Growing gourmet and medical mushrooms

Paul Stamets. Growing gourmet and medical mushrooms. - Ten Speed Press, 2000


1. Mushrooms, Civilization and History

2. The Role of Mushrooms in Nature

3.Selecting a Candidate for Cultivation

4. Natural Culture: Creating Mycological Landscapes

5. The Stametsian Model: Permaculture with a Mycological Twist

6. Materials fo rFormulating a Fruiting Substrate

7. Biological Efficiency: An Expression of Yield

8. Home-made vs. Commercial Spawn

9. The Mushroom Life Cycle

10. The Six Vectors of Contamination

11. Mind and Methods for Mushroom Culture

12. Culturing Mushroom Mycelium on Agar Media

13. The Stock Culture Library: A Genetic Bank of Mushroom Strains

14. Evaluating a Mushroom Strain

15. Generating Grain Spawn

16. Creating Sawdust Spawn

17. Growing Gourmet Mushrooms on Enriched Sawdust

18. Cultivating Gourmet Mushrooms on Agricultural Waste Products

19. Cropping Containers

20. Casing: A Topsoil Promoting Mushroom Formation

21. Growth Parameters for Gourmet and Medicinal Mushroom Species

Spawn Run: Colonizing the Substrate

Primordia Formation: The Initiation Strategy

Fruitbody (Mushroom) Development

The Gilled Mushrooms

The Polypore Mushrooms of the Genera Ganoderma, Grifola and Polyporus

The Lion’s Mane of the Genus Hericium

The Wood Ears of the Genus Auricularia

The Morels: Land-Fish Mushrooms of the Genus Morchella

The Morel Life Cycle

22. Maximizing the Substrate’s Potential through Species Sequencing

23. Harvesting, Storing, and Packaging the Crop for Market

24. Mushroom Recipes: Enjoying the Fruits of Your Labors

25. Cultivation problems & Their Solutions: A Troubleshoting guide


I. Description of Environment for a Mushroom Farm

II. Designing and Building A Spawn Laboratory

III. The Growing Room: An Environment for Mushroom Formation & Development

IV. Resource Directory

V. Analyses of Basic Materials Used in Substrate Preparation

VI. Data Conversion Tables






Figure 135. Commercial double door steam sterilizer.

contamination. If too much water is added, exceeding the carrying capacity of the media, the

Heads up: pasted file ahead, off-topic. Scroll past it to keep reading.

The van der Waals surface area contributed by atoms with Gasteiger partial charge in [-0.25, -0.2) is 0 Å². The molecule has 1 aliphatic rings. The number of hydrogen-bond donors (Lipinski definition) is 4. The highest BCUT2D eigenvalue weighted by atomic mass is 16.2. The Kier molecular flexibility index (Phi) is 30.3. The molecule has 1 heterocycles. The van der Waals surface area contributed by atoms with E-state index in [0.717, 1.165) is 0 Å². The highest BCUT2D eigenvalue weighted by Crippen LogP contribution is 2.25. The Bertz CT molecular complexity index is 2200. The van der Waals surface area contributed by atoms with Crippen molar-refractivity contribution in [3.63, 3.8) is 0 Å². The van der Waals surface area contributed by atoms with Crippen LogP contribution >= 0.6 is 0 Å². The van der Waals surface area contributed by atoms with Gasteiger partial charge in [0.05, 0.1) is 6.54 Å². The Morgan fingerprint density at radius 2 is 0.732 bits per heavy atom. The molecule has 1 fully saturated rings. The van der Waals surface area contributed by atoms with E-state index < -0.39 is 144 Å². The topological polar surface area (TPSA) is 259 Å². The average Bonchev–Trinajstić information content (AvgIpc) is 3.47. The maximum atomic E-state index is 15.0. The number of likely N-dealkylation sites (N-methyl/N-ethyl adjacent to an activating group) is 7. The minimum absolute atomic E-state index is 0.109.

excess collects at the bottoms of the bags, discouraging mycelium and stimulating bacterial
blooms and anaerobic activities. Ideally, sawdust is wetted to 60-65% water. If the wetted
mix can be squeezed with force by hand and
water droplets fall out as a stream, then the mix
is probably too wet.
The easiest way to determine moisture con-

tent is by gathering a wet sample of the
mixture, weighing it, and then drying the same
sample in an oven for 1 hour at 3500 F. (1800
C.) or in a microwave for 10-15 minutes. If, for
instance, your sample weighed 100 grams be-

fore drying, and only 40 grams after drying,
then obviously 60 grams of water were lost.
The moisture content was 60%.

Once the person making the substrate obtains experience with making up a properly

balanced substrate, moisture content can be
fairly accurately determined by touch. Materials are measured volumetrically, correlated to
weights, for ease of handling. This insures that

the mixing proceeds with speed and without
unnecessary interruption.

Choosing a Sterilizer, a.k.a
the Retort or Autoclave
Although home-style pressure cookers are
ideal for sterilizing agar media and for small-

to-medium batches of grain, they have
insufficient capacity for the sterilization of
bulk substrates. The problems faced by the
mushroom cultivator in Thailand or the United
States are the essentially the same. In developing countries, the sterilizer is often a
make-shift, vertical drum, heated by fire or gas.
A heavy lid is placed on top to keep the contents contained. The boiling of water generates

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